Don’t leave money on the table

I heard a story recently about a guy who was walking past a hair salon that was promoting a hair restoration service. The guy was balding and interested in the service, so he walked in. When he inquired about the service, the receptionist’s initial response was “Oh, it’s really expensive.”  Not that it was a great service, not that he would love it, not that it was revolutionary. It was expensive. He promptly left, and the salon lost a customer.

See, the price tag was important to the receptionist. She believed the service was expensive and assumed the customer was going to balk at the price. She didn’t give him the benefit of the doubt and lost the sale before the customer could say anything. Lastly, she shut it down for her own reasons, not the customer’s.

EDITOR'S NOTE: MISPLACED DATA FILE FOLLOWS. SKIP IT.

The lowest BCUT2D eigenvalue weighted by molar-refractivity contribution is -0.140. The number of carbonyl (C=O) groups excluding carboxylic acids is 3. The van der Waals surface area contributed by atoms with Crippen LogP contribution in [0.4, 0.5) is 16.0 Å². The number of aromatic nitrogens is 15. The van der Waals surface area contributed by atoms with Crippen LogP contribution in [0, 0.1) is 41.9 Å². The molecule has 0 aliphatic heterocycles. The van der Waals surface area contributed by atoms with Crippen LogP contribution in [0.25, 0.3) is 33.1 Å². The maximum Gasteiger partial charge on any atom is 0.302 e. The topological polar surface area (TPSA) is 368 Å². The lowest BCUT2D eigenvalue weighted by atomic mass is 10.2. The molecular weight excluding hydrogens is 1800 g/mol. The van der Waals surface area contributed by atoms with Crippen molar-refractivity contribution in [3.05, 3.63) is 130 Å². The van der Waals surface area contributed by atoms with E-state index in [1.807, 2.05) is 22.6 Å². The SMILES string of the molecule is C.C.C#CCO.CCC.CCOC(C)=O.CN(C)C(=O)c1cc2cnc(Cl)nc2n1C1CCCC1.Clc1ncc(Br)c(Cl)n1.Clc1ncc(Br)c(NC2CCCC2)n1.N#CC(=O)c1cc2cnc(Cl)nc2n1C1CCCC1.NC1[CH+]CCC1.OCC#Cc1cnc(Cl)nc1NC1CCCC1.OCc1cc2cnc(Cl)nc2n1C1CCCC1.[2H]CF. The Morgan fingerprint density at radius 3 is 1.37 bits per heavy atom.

When you’re in the business of sales, which anyone who has a business is, you cannot make assumptions on what a potential client will or will not pay. If your product solves a problem, people will pay. Your job is to find out how much.

People are often uncomfortable talking about or asking for money, even in sales situations. Remember that you are running a business, not a charity. Offering free or discounted services to potential clients only guarantees that an expectation is set to continue to work for free or discounted rates — not that a client is going to come back because you did outstanding work for them.

There is always going to be a delicate balance between charging what you’re worth and charging what a client will pay. BUT the secret is to have that discussion internally and with the client before you make a decision on what to charge. Get an idea of what their budget and expectations are before you offer discounts. Don’t leave money on the table because you assume a client won’t want to pay your rates.

Despite the content of this blog, account director Nadia Zerka offers free consultations to businesses in need of marketing and communication services.

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